A drain automatically consumes resources produced by the player.
The static friction pattern counters a production mechanism by periodically consuming resources. The rate of consumption can be constant or subjected to randomness.
Use static friction when:
- You want to create a mechanism that counters production but can eventually be overcome by the players.
- You want to exaggerate the long-term benefits from investing in upgrades for a Dynamic Engine.
- A resource: energy.
- A static drain that consumes energy
- A production mechanism that produces energy
- Other actions that consume energy
The production mechanism produces energy that players need to use to perform actions. The static drain consumes energy outside players’ direct control.
The static friction pattern is a relatively simple way to counter positive feedback created by engine patterns. However, it tends to emphasize the long-term strategy inherent to the dynamic engine because it reduces the initial output of the dynamic engine but does not affect any upgrades.
An important consideration when implementing static friction is whether the consumption rate is constant or subject to some sort of randomness. Constant static friction is the easiest to understand and most predictable, whereas random static friction can cause more noise in the dynamic behavior of the game. The latter can be a good alternative to using randomness in the production mechanism. The frequency of the friction is another consideration: When the feedback is applied at short intervals, the overall system will be more stable than when the feedback is applied at long or irregular intervals, which might cause periodic behavior in the system. In general, the effects of a continual loss of energy on the dynamic behavior of the system are less powerful than a periodic loss of the same amount of energy.
In the Roman city-building game Caesar III, the player must pay tribute to the emperor at particular moments during each mission. The schedule of the tribute payments is fixed for each mission and not affected by the player’s performance. In effect, they cause a very infrequent and high form of static friction that causes a huge tremor in the game’s internal economy.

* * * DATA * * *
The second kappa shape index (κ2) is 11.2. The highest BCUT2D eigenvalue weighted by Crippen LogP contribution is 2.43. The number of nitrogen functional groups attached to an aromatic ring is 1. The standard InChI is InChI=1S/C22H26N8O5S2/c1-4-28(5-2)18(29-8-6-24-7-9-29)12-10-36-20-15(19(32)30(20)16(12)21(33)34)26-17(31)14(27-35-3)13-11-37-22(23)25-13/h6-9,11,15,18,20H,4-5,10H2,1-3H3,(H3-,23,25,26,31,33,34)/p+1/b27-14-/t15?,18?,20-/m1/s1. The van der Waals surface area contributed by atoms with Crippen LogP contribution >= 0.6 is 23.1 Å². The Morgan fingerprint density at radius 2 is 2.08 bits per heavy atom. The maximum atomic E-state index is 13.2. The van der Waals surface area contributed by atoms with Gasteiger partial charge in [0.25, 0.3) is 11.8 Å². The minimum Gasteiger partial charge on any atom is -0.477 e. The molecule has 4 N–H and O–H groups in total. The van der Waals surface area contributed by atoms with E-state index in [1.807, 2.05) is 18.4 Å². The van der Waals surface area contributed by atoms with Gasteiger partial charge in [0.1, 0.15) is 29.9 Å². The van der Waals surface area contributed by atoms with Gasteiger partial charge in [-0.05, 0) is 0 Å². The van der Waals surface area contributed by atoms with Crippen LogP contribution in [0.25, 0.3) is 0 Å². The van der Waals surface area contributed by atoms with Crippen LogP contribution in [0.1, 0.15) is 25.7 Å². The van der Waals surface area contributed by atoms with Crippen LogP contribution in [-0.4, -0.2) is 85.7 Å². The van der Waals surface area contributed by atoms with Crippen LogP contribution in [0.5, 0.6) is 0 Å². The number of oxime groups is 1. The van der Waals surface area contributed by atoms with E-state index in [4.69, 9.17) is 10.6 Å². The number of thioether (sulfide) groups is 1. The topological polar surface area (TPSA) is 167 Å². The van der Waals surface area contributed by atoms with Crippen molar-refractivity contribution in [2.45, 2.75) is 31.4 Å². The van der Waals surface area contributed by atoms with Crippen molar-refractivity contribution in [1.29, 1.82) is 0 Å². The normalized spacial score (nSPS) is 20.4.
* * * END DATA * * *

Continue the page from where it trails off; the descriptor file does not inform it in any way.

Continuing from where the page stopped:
The Dynamic Engine in Monopoly is countered by different types of friction, including static friction (see below). The main mechanism that implements static friction is the Chance cards through which the player infrequently loses money. Although some of these cards take into account the player’s property, most of them do not.
You might think that paying rent to other players is also a form of static friction because the frequency and severity of the payments are far beyond the direct control of the player who has to pay. However, paying rent is an example of the Attrition pattern, not static friction. The rate of the friction does change over time, and players have some indirect effect on it: When a player is doing well, chances are that his opponents are not, which negatively affects this friction. The diagram below does not include this aspect because it is made from the viewpoint of an individual player.
As pointed out by Johnicholas on the Machinations forum, flat rate transaction costs can act as static friction. You can find his examples here: [flat rate transaction costs]
- Static friction exaggerates long-term investments, and therefore it is best suited to